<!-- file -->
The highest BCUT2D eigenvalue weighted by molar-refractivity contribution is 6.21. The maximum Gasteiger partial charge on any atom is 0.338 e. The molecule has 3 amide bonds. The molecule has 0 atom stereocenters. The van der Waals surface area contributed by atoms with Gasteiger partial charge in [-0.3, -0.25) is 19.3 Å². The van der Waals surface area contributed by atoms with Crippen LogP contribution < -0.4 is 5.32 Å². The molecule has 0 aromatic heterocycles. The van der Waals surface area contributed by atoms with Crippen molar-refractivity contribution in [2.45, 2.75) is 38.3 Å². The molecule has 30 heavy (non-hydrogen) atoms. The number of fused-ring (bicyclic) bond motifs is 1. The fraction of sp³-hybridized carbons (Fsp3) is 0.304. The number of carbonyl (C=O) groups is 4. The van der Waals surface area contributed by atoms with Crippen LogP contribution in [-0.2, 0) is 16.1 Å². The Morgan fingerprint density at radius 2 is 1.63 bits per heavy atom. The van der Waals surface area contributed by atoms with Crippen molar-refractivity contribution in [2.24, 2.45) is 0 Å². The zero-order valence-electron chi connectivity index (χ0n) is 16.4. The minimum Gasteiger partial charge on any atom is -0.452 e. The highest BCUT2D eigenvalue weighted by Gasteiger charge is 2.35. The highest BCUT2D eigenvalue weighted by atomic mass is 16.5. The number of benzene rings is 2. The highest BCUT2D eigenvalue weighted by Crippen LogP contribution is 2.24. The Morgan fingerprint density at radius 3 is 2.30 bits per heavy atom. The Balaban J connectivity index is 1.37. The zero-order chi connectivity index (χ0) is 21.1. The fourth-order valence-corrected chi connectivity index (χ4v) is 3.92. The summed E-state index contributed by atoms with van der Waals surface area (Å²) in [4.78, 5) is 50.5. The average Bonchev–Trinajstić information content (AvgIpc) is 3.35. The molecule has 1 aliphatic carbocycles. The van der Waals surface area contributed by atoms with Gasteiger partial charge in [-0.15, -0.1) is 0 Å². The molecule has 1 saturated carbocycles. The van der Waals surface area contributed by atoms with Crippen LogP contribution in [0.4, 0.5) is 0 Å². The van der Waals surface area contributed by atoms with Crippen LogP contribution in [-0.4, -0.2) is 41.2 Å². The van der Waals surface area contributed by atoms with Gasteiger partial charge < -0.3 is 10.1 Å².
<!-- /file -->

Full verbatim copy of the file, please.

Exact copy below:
The highest BCUT2D eigenvalue weighted by molar-refractivity contribution is 6.21. The maximum Gasteiger partial charge on any atom is 0.338 e. The molecule has 3 amide bonds. The molecule has 0 atom stereocenters. The van der Waals surface area contributed by atoms with Gasteiger partial charge in [-0.3, -0.25) is 19.3 Å². The van der Waals surface area contributed by atoms with Crippen LogP contribution < -0.4 is 5.32 Å². The molecule has 0 aromatic heterocycles. The van der Waals surface area contributed by atoms with Crippen molar-refractivity contribution in [2.45, 2.75) is 38.3 Å². The molecule has 30 heavy (non-hydrogen) atoms. The number of fused-ring (bicyclic) bond motifs is 1. The fraction of sp³-hybridized carbons (Fsp3) is 0.304. The number of carbonyl (C=O) groups is 4. The van der Waals surface area contributed by atoms with Crippen LogP contribution in [-0.2, 0) is 16.1 Å². The Morgan fingerprint density at radius 2 is 1.63 bits per heavy atom. The van der Waals surface area contributed by atoms with Crippen molar-refractivity contribution in [2.24, 2.45) is 0 Å². The zero-order valence-electron chi connectivity index (χ0n) is 16.4. The minimum Gasteiger partial charge on any atom is -0.452 e. The highest BCUT2D eigenvalue weighted by Gasteiger charge is 2.35. The highest BCUT2D eigenvalue weighted by atomic mass is 16.5. The number of benzene rings is 2. The highest BCUT2D eigenvalue weighted by Crippen LogP contribution is 2.24. The Morgan fingerprint density at radius 3 is 2.30 bits per heavy atom. The Balaban J connectivity index is 1.37. The zero-order chi connectivity index (χ0) is 21.1. The fourth-order valence-corrected chi connectivity index (χ4v) is 3.92. The summed E-state index contributed by atoms with van der Waals surface area (Å²) in [4.78, 5) is 50.5. The average Bonchev–Trinajstić information content (AvgIpc) is 3.35. The molecule has 1 aliphatic carbocycles. The van der Waals surface area contributed by atoms with Gasteiger partial charge in [-0.15, -0.1) is 0 Å². The molecule has 1 saturated carbocycles. The van der Waals surface area contributed by atoms with Crippen LogP contribution in [0.4, 0.5) is 0 Å². The van der Waals surface area contributed by atoms with Crippen LogP contribution in [-0.4, -0.2) is 41.2 Å². The van der Waals surface area contributed by atoms with Gasteiger partial charge < -0.3 is 10.1 Å².